If a man say, I love God, and hateth his brother, he is a liar: for he that loveth not his brother whom he hath seen, how can he love God whom he hath not seen?
~ 1 John 4:20
He that loveth father or mother more than me is not worthy of me: and he that loveth son or daughter more than me is not worthy of me.
~ Matthew 10:37
And having this confidence, I know that I shall abide and continue with you all for your furtherance and joy of faith;
~ Philippians 1:25
Who hath also sealed us, and given the earnest of the Spirit in our hearts.
~ 2 Corinthians 1:22
Distinguishing Signs of Truly Gracious and Holy Affections, by Jonathan Edwards. The contains an excerpt from his work, “A Treatise Concerning Religious Affections”. 1746.
Whom having not seen, you love; in whom, though now you do not see him, yet believing, you rejoice with joy unspeakable and full of glory. 1 Peter 1:8
2. The extraordinary impressions which are made on the imaginations of some persons, in their visions, strong impulses, and suggestions (as though they saw sights and had words spoken to them), may and often do produce a strong persuasion of the truth of invisible things. The general tendency of such things, in their final issue, is to draw men away from the word of God, and to cause them to reject the gospel, and to establish unbelief and atheism in them. Yet, for the present, they may and often do produce a confident persuasion of the truth of some things that are revealed in the Scriptures. However, their confidence is founded on delusion, and so it has no worth. For instance, say a person has by some invisible agent, immediately and strongly impressed on his imagination, the appearance of a bright light, and the glorious form of a person seated on a throne with great external majesty and beauty, who is uttering some remarkable words with great force and energy. The person who is the subject of such an operation, might be confident from what he has experienced, that there are invisible agents, spiritual beings. He knows that he had no hand in this extraordinary effect which he has experienced; he might also be confident that this is Christ whom he saw and heard speaking. And this might make him confident that there is a Christ, and that Christ reigns on a throne in heaven, just as he saw him. He might be confident that the words which he heard Christ speak are true, etc. In the same way, the lying miracles of the Papists may, for the present, produce in the minds of ignorant and deluded people, a strong persuasion of the truth of many things that are declared in the New Testament. Thus when the images of Christ in Popish churches are, on extraordinary occasions, made by priestcraft to appear to the people as if they wept, and shed fresh blood, and moved, and uttered such and such words – the people might be truly persuaded that it is a miracle wrought by Christ himself. From this, they might be confident that there is a Christ, and that what they are told of his death and sufferings, resurrection and ascension, and present government of the world, is true. For they might look upon this miracle as certain evidence of all these things, and a kind of ocular demonstration of them. This may be the influence of these lying wonders for the present – though their general tendency is not to convince anyone that Jesus Christ has come in the flesh, but to promote atheism in the end. Even the intercourse which Satan has with witches, and their experience of his immediate power, has a tendency to convince them that some of the doctrines of religion are true – particularly the reality of an invisible world, or a world of spirits, which is contrary to the doctrine of the Sadducees. The general tendency of Satan’s influence is delusion. Yet he may mix truth with his lies, so that his lies may not be so easily discovered.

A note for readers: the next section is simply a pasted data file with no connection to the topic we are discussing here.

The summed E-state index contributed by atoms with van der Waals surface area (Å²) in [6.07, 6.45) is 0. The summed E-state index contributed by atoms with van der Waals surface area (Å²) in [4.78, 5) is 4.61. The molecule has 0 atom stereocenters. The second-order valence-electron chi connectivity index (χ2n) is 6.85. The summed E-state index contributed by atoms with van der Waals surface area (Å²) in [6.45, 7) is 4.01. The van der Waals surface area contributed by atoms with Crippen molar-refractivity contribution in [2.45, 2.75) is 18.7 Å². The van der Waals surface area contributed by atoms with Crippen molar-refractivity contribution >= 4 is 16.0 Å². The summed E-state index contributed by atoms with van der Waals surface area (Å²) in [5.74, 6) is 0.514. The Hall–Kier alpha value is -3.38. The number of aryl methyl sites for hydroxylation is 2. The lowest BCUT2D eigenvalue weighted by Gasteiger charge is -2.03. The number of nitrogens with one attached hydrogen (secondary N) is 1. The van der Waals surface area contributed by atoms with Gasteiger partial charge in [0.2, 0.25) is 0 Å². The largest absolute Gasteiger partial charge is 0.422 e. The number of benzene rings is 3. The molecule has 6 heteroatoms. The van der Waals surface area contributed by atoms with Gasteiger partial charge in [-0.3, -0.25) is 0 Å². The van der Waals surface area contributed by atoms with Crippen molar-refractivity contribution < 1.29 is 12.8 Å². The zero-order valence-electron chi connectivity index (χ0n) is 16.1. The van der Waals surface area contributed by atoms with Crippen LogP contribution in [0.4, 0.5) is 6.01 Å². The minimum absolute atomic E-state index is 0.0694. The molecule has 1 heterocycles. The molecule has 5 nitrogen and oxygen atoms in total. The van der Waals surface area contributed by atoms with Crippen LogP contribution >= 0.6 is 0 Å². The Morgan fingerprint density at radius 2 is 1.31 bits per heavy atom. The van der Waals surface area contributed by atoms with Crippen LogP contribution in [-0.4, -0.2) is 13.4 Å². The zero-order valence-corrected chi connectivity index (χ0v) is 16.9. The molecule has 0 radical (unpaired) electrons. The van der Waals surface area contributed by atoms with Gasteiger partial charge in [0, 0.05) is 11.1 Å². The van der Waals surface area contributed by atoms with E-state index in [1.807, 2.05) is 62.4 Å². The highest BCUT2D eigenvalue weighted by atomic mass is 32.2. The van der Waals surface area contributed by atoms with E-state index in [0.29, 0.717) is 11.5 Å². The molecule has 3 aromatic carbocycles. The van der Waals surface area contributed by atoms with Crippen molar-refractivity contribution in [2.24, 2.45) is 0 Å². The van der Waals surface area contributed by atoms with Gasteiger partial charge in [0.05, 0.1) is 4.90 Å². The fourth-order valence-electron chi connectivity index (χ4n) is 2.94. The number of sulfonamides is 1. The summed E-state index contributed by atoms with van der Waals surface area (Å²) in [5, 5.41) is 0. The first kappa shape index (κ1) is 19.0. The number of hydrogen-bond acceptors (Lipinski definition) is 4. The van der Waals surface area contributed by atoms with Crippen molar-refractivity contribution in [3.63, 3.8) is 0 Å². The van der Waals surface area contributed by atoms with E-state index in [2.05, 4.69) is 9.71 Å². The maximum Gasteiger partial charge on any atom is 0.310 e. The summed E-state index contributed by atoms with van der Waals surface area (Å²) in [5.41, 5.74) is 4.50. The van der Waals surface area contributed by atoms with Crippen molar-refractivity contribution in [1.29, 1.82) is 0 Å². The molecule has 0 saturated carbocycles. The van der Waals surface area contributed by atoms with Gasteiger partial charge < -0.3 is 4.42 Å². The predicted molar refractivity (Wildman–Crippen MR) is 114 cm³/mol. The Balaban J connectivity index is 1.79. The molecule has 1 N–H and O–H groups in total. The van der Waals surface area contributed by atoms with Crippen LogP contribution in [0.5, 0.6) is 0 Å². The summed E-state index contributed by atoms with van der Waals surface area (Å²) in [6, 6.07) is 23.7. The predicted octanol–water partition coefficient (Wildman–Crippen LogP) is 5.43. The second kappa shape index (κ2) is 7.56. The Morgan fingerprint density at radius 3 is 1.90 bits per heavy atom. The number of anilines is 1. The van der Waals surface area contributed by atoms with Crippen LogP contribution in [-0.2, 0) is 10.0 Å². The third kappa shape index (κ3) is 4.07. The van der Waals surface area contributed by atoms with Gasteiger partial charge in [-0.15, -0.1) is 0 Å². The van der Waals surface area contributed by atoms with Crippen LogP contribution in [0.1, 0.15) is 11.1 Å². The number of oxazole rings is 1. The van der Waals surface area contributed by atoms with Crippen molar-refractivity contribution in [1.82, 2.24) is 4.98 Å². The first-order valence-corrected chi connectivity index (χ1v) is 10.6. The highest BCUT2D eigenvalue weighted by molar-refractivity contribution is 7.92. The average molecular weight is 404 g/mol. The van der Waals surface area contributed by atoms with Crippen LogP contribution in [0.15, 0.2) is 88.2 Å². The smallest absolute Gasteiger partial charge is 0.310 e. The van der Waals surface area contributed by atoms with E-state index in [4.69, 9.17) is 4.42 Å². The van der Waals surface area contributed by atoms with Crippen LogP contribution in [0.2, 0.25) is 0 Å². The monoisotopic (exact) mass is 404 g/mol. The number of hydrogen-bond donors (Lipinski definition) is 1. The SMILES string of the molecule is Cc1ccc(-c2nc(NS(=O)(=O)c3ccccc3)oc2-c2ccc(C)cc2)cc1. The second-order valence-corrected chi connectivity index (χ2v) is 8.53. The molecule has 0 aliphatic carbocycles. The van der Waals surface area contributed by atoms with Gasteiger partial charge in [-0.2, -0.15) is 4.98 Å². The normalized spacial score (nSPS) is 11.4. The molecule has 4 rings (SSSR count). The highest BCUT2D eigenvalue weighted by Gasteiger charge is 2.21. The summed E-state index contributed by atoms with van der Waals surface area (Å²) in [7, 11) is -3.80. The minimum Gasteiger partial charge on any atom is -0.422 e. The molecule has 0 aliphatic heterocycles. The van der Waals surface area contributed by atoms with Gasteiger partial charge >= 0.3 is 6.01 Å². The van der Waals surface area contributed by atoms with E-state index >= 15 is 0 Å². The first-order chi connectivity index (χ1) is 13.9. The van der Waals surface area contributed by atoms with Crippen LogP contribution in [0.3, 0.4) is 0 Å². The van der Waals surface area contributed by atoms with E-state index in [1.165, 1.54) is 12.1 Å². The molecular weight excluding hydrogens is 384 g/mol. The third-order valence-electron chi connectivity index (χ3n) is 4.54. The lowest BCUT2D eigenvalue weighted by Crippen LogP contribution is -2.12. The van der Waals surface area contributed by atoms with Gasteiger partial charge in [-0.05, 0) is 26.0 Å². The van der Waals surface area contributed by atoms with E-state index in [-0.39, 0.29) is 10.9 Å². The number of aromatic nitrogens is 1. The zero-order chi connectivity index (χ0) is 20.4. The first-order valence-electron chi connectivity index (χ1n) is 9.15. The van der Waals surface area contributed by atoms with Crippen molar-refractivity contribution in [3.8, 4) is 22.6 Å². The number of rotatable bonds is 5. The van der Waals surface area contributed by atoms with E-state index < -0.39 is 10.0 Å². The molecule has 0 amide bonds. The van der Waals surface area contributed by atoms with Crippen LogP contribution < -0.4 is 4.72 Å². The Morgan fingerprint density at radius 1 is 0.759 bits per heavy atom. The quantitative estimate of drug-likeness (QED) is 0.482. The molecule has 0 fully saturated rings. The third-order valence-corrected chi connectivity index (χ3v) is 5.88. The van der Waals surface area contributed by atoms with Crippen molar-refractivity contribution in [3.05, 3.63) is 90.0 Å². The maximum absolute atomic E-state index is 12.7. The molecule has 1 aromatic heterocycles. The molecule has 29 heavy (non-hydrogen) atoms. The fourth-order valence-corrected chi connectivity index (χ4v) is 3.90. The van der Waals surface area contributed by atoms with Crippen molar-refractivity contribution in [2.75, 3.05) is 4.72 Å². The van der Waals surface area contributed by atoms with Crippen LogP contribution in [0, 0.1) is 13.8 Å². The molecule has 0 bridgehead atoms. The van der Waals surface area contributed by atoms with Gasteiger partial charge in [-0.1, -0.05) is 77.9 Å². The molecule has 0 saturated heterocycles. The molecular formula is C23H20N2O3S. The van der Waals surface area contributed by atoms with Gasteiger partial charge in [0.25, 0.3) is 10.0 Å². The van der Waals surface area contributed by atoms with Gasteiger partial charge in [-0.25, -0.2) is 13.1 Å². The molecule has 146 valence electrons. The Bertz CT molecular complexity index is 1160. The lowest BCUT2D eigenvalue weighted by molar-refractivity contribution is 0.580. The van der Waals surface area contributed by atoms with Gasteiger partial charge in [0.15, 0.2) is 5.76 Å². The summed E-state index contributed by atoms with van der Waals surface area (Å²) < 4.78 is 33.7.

There are multitudes that are deluded with a counterfeit faith, from impressions made on their imagination in the way just spoken of:
• they say they know that there is a God, for they have seen him;
• they know that Christ is the Son of God, for they have seen him in his glory;
• they know that Christ died for sinners, for they have seen him hanging on the cross, and his blood running from his wounds;
• they know there is a heaven and a hell, for they have seen the misery of damned souls in hell, and the glory of saints and angels in heaven (meaning some external representations have been strongly impressed on their imagination);
• they know that the Scriptures are the word of God, and that such and such promises in particular are his word, for they have heard him speak them to them;
• these things came to their minds suddenly and directly from God, without having any hand in it themselves.